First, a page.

A brief aside about hoarding PageRank: many people have taken this to an extreme and built sites where they refused to link out to other quality websites, because they feared losing visitors and link juice. Ignore this idea! You should link out only to quality websites. It is good for users, and it is likely to bring ranking benefits (through building trust and relevance based on what sites you link to). Just think of the human user and deliver what he’d want. It is remarkable how far this will take you.


1.13. Avoidance of unnecessary subdomains

The engines may not apply the entirety of a domain’s trust and link juice weight to subdomains. This is largely due to the fact that a subdomain could be under the control of a different party, and therefore in the search engine’s eyes it needs to be separately evaluated. In the great majority of cases, subdomain content can easily go in a subfolder.

1.14. Geolocation

If your concern is more about ranking for chicago pizza because you own a pizza parlor in Chicago, make sure your address is on every page of your site. You should also check your results in Google Local to see whether you have a problem there.

1.15. External linking

Check the inbound links to the site. Use a backlinking tool such as Yahoo! Site Explorer, Linkscape, Majestic-SEO, or Link Diagnosis to collect data about your links. Look for bad patterns in the anchor text, such as 87% of the links having the critical keyword for the site in them. Unless the critical keyword happens to also be the name of the company, this is a sure sign of trouble. This type of distribution is quite likely the result of purchasing links or other manipulative behavior.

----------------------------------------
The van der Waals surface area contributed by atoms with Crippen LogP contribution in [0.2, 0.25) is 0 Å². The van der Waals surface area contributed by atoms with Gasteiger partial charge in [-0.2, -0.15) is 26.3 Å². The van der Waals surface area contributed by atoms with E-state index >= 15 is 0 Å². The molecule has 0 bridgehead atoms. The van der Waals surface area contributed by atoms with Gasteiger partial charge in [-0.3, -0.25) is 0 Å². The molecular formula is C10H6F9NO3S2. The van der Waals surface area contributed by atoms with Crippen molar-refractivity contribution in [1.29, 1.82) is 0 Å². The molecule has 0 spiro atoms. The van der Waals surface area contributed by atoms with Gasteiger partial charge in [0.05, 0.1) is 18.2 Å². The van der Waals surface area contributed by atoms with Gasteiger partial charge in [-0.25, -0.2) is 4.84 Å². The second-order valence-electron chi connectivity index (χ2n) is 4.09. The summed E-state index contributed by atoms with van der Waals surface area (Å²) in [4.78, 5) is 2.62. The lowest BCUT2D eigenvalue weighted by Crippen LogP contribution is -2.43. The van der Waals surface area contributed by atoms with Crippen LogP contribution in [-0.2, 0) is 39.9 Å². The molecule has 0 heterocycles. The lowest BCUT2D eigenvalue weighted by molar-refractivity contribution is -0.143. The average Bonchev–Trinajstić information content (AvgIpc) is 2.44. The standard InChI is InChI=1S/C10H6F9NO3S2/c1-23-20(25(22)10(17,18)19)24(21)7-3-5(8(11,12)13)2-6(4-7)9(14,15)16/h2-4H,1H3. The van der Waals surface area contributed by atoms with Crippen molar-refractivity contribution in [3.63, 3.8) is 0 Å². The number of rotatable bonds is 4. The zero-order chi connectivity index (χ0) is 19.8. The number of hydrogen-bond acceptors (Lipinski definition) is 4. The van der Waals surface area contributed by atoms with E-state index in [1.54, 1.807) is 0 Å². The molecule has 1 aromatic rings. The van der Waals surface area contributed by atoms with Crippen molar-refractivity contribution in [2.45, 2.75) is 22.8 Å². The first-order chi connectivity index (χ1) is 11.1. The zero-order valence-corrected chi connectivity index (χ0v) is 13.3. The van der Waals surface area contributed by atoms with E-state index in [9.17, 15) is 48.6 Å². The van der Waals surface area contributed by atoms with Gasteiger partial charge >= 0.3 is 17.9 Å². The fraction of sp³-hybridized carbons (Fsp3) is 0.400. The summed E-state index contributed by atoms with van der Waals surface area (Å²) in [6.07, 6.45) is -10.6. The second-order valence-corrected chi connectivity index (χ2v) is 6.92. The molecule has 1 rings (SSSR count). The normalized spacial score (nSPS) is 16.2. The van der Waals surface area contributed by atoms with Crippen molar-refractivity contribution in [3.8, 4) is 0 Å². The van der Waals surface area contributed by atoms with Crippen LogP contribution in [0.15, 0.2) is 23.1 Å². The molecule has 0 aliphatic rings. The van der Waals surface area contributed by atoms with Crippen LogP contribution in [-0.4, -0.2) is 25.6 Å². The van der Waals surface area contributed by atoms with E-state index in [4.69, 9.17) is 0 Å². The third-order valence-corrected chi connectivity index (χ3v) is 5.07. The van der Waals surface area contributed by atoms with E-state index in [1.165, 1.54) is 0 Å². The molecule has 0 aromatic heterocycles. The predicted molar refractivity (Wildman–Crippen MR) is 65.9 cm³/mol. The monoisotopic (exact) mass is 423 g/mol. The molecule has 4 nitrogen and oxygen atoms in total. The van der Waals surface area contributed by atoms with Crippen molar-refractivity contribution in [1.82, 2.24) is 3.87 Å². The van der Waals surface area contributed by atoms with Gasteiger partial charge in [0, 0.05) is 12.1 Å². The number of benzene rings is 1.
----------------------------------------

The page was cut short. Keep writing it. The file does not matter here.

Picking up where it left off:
On the flip side, make sure the site’s critical keyword is showing up a fair number of times. A lack of the keyword usage in inbound anchor text is not good either. You need to find a balance.

Look to see that there are links to pages other than the home page. These are often called deep links and they will help drive the ranking of key sections of your site. You should also look at the links themselves. Visit the linking pages and see whether the links appear to be paid for. They may be overtly labeled as sponsored, or their placement may be such that they are clearly not a natural endorsement. Too many of these are another sure trouble sign.

Lastly on the topic of external links, make sure that there are enough links, and that there are also enough high-quality links in the mix. How does the link profile for the site compare to the link profiles of its major competitors?

1.16. Page load time

Is the page load time excessive? Too long a load time may slow down crawling and indexing of the site. However, to be a factor, this really needs to be excessive—certainly longer than five seconds, and perhaps even longer than that.

1.17. Image alt tags

Do all the images have relevant keyword-rich image alt attributes text and filenames? Search engines can’t easily tell what is inside an image, and the best way to provide them with some clues is with the alt attribute and the filename of the image. These can also reinforce the overall context of the page itself.

1.18. Code quality

Although W3C validation is not something the search engines require, checking the code itself is a good idea. Poor coding can have some undesirable impacts. As we previously discussed, use a tool such as SEO Browser to see how the search engines see the page.